The Kitchen Reveal…One Year Later

Well, here it is….the kitchen reveal. No need for a drumroll.  It surely is not on the scale of a Chip and Joanna Gaines…”Are you ready to see your fixer upper?”  (I love those two btw!!) remodel, but it is an improvement from what it had been for eighteen years prior.    For those new to the “Monogramery” you may not know that last January I took on a kitchen facelift project called  “Operation Kitchen Redoux”  something or another (it’s been so long ago that I forgot).  I painted my HORRIBLE white cabinets with Annie Sloan’s Chalk Paint and replaced my formica countertops with Carrera Marble (LOVE IT!).  The walls were painted not once but twice.  Did I tell that story or not???  Anyway I am sure you can figure out the wall paint story….husband paints walls once; then husband paints walls twice because wife does NOT like the color, but wife does not say she  does NOT like the color in fear that it will hurt the “check writing for marble” husband’s feelings.  The husband just knows the wife well enough that he can tell by her “look” that she does not like the walls.  The second paint color of choice makes everyone happy.  It’s Blonde by Sherwin Williams. 

As you may remember, it took me eight weeks to paint my cabinets.  Then it probably took another four weeks to get the marble countertops.  After the countertops were in, I was READY to order the Carrera Marble subway tile for the backsplash but someone (husband, Kenny) wanted to catch his breath (save some money to pay cash) so we waited to order the backsplash.  Finally last June/July, after waiting (saving) for several months, I was given the green light to order the backsplach.  It arrived within days of ordering it.  I carried each box inside from the pallet that was delivered, and I lined them up along the dining room wall where they SAT from July to November/December. (Yes, you read that correctly…SIX months.)  Within those six months, I only asked ONCE about the installing them.  For those of  you who know me personally know that was a job for me to only ask once. I waited patiently because I feared the more I asked the longer I would wait.    And so…the week after Thanksgiving 2014, the backsplash was installed by my wonderful “DEH” husband.  (DEH = Do Everything Himself) He did a fabulous job on something that he had never done before and  something that he may never do it again.  LOL!!!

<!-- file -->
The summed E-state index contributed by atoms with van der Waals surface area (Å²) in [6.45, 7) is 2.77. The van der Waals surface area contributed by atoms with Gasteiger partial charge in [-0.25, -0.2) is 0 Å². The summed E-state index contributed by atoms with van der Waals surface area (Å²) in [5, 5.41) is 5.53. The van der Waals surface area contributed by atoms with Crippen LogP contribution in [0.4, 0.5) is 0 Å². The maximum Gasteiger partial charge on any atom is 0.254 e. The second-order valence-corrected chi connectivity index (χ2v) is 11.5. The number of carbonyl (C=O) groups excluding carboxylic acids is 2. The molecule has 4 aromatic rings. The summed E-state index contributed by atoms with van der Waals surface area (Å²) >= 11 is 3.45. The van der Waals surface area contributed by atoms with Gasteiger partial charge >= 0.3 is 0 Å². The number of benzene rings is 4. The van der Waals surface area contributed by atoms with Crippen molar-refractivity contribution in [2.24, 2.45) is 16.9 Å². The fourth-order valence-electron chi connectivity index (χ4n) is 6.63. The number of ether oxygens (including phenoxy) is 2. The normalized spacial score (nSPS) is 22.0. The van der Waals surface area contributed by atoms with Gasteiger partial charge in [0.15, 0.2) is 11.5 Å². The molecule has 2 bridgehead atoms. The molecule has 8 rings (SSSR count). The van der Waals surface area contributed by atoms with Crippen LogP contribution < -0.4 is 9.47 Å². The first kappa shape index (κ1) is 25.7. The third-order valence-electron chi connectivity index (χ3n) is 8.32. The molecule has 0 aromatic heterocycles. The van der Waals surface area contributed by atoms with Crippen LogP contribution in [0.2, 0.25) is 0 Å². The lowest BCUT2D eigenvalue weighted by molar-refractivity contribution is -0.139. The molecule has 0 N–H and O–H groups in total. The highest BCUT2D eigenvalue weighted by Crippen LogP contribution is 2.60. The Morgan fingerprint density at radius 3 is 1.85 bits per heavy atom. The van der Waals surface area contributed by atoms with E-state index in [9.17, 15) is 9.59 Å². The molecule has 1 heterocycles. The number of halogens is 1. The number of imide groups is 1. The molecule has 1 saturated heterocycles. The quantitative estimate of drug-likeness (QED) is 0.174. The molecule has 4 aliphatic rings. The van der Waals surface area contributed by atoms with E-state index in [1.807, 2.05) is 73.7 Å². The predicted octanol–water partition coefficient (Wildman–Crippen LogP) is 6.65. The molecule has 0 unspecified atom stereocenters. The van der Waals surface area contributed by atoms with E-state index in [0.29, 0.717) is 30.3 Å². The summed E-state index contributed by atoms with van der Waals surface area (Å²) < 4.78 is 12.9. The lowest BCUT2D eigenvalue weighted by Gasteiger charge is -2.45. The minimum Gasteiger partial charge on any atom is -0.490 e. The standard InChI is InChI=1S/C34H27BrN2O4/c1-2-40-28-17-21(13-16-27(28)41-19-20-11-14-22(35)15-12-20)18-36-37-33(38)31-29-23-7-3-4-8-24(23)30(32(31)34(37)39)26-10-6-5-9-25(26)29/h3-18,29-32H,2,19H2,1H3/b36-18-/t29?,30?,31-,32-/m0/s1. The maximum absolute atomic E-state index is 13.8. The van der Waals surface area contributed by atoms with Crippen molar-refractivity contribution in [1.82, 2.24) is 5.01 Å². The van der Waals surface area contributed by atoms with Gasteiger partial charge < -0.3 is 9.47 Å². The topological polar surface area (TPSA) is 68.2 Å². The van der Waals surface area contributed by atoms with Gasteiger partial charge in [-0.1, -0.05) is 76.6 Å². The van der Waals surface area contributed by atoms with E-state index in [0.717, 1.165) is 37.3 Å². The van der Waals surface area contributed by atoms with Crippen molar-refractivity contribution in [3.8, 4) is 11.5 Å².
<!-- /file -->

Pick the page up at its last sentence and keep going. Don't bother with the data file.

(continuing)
I am sharing with you the before shots of my kitchen. (A little note:  I forgot to take pictures before I took all the cabinet doors off to paint.) 

BEFORE

 



 



This is the butler’s pantry from my kitchen to dining room.  It did not always look so bare.  Of course… I forgot once again to take a picture of it before I emptied the cabinets.  It was also the last set of cabinets I did so the countertop served as a collection spot for some appliances.  I am standing in my laundry room/pantry taking this photo. 

Let me stress before you move on to the AFTER photos that I have NO idea what I am doing behind a lens of a camera.  I used my son’s camera to take the pictures.  It’s a really nice camera but since I know NOTHING about it, the pictures are sub par (aka awful).  I think the  camera made my kitchen look too busy…LOL!!  Can you believe it did that??  (wink) I don’t like the looks of the kitchen through the lens as much as I do when I am just standing in it.  The light reflecting off of the cabinets does not truly show what the cabinets look like.  I already know that when I see a kitchen on Pinterest or in a magazine that it has been staged for the photo shoot, and now I am assuming that a professional photographer took the pictures.  (insert tears and loud crying sounds)  Looking at these pictures makes me want to repaint my cabinets.  The look of the cabinets is heavy on the eyes with the black and white tile (which I would change if I could but that is NOT happening according to the DEH).  This is also not my dream kitchen.  Yes, I like a lot of things about my kitchen, but would I have wanted grey cabinets…..not really.   It’s what I thought would work with the floors since they can not be removed.  Now that I see the kitchen photographed, I think a solid grey cabinet would have been more pleasant to look at with the floor. Maybe one day in the future I’ll paint them again, but for now the labor pain of painting the  cabinets still holds fresh in these old aching bones.   

AFTER:



I will start with the after “redoux” photos where I left off with the before “redoux” photos….in the butler’s pantry.  I kind of changed the butler’s pantry into a baking center.  To be honest, I did not have a butler so it only made sense….LOL!!!  I do have a want to be baker.  Hallie wants to move to Paris with her new American Girl Doll Grace Thomas and bake French pastries.  (If you’re a mom of an American Girl loving girl, you’ll  understand.)  The walls look really LSU yellow-gold in this picture but I promise  you they are not.  It’s the same Blonde by Sherwin Williams as the rest of the kitchen.  Remember…I am not a photographer so the lighting is awful in the photos.